Written by Justin Jordan (The Strange Talent of Luther Strode) and illustrated by Raúl Treviño (Tinkers of the Wasteland), Sombra is a gripping exploration of the War on Drugs and the double-edged sword of American intervention, informed by Treviño’s experiences in his Mexican homeland. Conrad Marlowe was a respected DEA agent when he disappeared in Mexico while investigating the ruthless drug cartels. Years later, he has resurfaced as a cult leader who has made it his mission to out-brutalize the cartels terrorizing the country. The only DEA agent willing to follow his trail of violence is his own daughter, Danielle, and with the help of a journalist on the ground, she’ll have to face the horrors of what her father has become if she wants to survive and bring him to justice.

Let’s face it, there are just a whole lot of rather frightening things that go on in the the world. Most often, we only really know about these things through movies, books and other fiction. With firsthand experiences aiding the material, Sombra takes a unique look at the cartels of Mexico.

This intense title follows DEA agent Danielle, daughter of once respected top agent Conrad Marlowe. Having gone missing years ago in his investigation of the Mexican drug cartel, he has now resurfaced but not the same. Heading there and using whatever means necessary, Danielle hopes to track her father down with the help of a local journalist. She does finally make contact, as the journalist was under Conrad’s employ and lured her in. As the cult leader to malleable minds of young children, Conrad wants to take down the cartels his own way. An all out fight with Conrad’s former protege and their respective forces ensues, with Danielle barely making it out alive. With all the video the journalist has taken through the end, it is then up to her to show the world the truth.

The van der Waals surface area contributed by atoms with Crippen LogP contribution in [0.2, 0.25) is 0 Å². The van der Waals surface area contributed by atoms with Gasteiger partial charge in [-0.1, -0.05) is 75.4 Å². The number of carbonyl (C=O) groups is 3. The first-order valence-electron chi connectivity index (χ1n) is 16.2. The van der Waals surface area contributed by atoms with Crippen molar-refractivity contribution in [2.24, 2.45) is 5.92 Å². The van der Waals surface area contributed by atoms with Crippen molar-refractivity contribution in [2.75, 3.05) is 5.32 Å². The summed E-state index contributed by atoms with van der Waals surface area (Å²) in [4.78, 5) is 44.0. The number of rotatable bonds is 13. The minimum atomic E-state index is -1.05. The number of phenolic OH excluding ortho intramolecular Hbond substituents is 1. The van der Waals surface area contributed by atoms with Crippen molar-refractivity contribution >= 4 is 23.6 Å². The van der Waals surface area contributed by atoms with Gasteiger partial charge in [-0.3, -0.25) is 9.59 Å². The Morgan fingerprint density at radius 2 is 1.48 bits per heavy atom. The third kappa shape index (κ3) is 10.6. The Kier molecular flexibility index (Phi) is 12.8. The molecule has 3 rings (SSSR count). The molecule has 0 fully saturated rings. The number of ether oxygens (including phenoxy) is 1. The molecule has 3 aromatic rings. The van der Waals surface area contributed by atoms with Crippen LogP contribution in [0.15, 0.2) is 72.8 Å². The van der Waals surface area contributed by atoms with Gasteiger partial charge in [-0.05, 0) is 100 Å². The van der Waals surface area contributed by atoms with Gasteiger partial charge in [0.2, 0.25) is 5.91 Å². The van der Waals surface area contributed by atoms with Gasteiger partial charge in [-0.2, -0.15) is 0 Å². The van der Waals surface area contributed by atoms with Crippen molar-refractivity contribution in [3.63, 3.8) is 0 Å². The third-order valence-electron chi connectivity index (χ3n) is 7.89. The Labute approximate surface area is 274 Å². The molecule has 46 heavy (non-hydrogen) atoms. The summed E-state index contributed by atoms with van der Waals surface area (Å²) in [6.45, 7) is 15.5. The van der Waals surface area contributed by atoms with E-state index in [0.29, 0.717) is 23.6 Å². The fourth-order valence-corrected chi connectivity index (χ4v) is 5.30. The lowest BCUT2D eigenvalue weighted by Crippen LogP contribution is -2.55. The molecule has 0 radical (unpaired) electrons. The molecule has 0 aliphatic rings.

Not only was Raúl Treviño integral in providing his own experiences in Mexico to the story, but gives us the art as well. It’s a pretty solid book of illustrations, especially the intense scenes of course. There are some areas that weren’t as strong, but overall it did not hurt the quality of the visuals.

We know some of the general idea of what happens in Mexico with the cartels, but getting first hand knowledge is intriguing. It was a scary but interesting look at the untold things that can happen there. It won’t take an army of violent children to acquire a copy and it’s not a bad book to add to your stash.

For more on Sombra or other Boom titles, check out Boom! Studios.

Geek-o-Rama received a copy of this book for the purpose of this review. All thoughts, comments and opinions are those of the individual reviewer.

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